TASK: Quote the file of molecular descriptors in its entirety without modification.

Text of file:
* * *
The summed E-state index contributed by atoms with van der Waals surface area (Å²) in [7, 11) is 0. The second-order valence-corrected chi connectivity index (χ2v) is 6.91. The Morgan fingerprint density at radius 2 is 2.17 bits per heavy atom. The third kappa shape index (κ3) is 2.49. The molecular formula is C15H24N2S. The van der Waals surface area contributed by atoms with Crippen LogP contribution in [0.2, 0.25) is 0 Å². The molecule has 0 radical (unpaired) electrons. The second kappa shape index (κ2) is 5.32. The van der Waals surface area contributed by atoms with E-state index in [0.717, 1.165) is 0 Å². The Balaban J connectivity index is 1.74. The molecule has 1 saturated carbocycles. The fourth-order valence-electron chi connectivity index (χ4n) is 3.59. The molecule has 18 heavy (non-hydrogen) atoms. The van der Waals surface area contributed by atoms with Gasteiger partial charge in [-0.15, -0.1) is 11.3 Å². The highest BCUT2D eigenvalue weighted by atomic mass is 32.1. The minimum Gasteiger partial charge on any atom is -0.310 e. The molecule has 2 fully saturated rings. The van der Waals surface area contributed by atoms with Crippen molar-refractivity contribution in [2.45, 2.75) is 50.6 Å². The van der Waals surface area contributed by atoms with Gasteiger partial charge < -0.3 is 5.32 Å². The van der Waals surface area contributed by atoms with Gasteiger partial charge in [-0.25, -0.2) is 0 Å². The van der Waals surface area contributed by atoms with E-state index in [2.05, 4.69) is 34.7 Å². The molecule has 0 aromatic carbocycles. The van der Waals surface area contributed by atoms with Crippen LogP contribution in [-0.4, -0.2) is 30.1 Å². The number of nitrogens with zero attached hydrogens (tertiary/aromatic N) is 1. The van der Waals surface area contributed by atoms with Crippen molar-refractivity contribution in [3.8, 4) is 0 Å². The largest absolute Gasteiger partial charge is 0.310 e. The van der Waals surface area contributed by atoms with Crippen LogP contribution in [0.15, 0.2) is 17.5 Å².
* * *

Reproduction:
The summed E-state index contributed by atoms with van der Waals surface area (Å²) in [7, 11) is 0. The second-order valence-corrected chi connectivity index (χ2v) is 6.91. The Morgan fingerprint density at radius 2 is 2.17 bits per heavy atom. The third kappa shape index (κ3) is 2.49. The molecular formula is C15H24N2S. The van der Waals surface area contributed by atoms with Crippen LogP contribution in [0.2, 0.25) is 0 Å². The molecule has 0 radical (unpaired) electrons. The second kappa shape index (κ2) is 5.32. The van der Waals surface area contributed by atoms with E-state index in [0.717, 1.165) is 0 Å². The Balaban J connectivity index is 1.74. The molecule has 1 saturated carbocycles. The fourth-order valence-electron chi connectivity index (χ4n) is 3.59. The molecule has 18 heavy (non-hydrogen) atoms. The van der Waals surface area contributed by atoms with Gasteiger partial charge in [-0.15, -0.1) is 11.3 Å². The highest BCUT2D eigenvalue weighted by atomic mass is 32.1. The minimum Gasteiger partial charge on any atom is -0.310 e. The molecule has 2 fully saturated rings. The van der Waals surface area contributed by atoms with Crippen molar-refractivity contribution in [2.45, 2.75) is 50.6 Å². The van der Waals surface area contributed by atoms with Gasteiger partial charge < -0.3 is 5.32 Å². The van der Waals surface area contributed by atoms with Gasteiger partial charge in [-0.25, -0.2) is 0 Å². The van der Waals surface area contributed by atoms with E-state index in [2.05, 4.69) is 34.7 Å². The molecule has 0 aromatic carbocycles. The van der Waals surface area contributed by atoms with Crippen LogP contribution in [-0.4, -0.2) is 30.1 Å². The number of nitrogens with zero attached hydrogens (tertiary/aromatic N) is 1. The van der Waals surface area contributed by atoms with Crippen molar-refractivity contribution in [3.8, 4) is 0 Å². The largest absolute Gasteiger partial charge is 0.310 e. The van der Waals surface area contributed by atoms with Crippen LogP contribution in [0.15, 0.2) is 17.5 Å².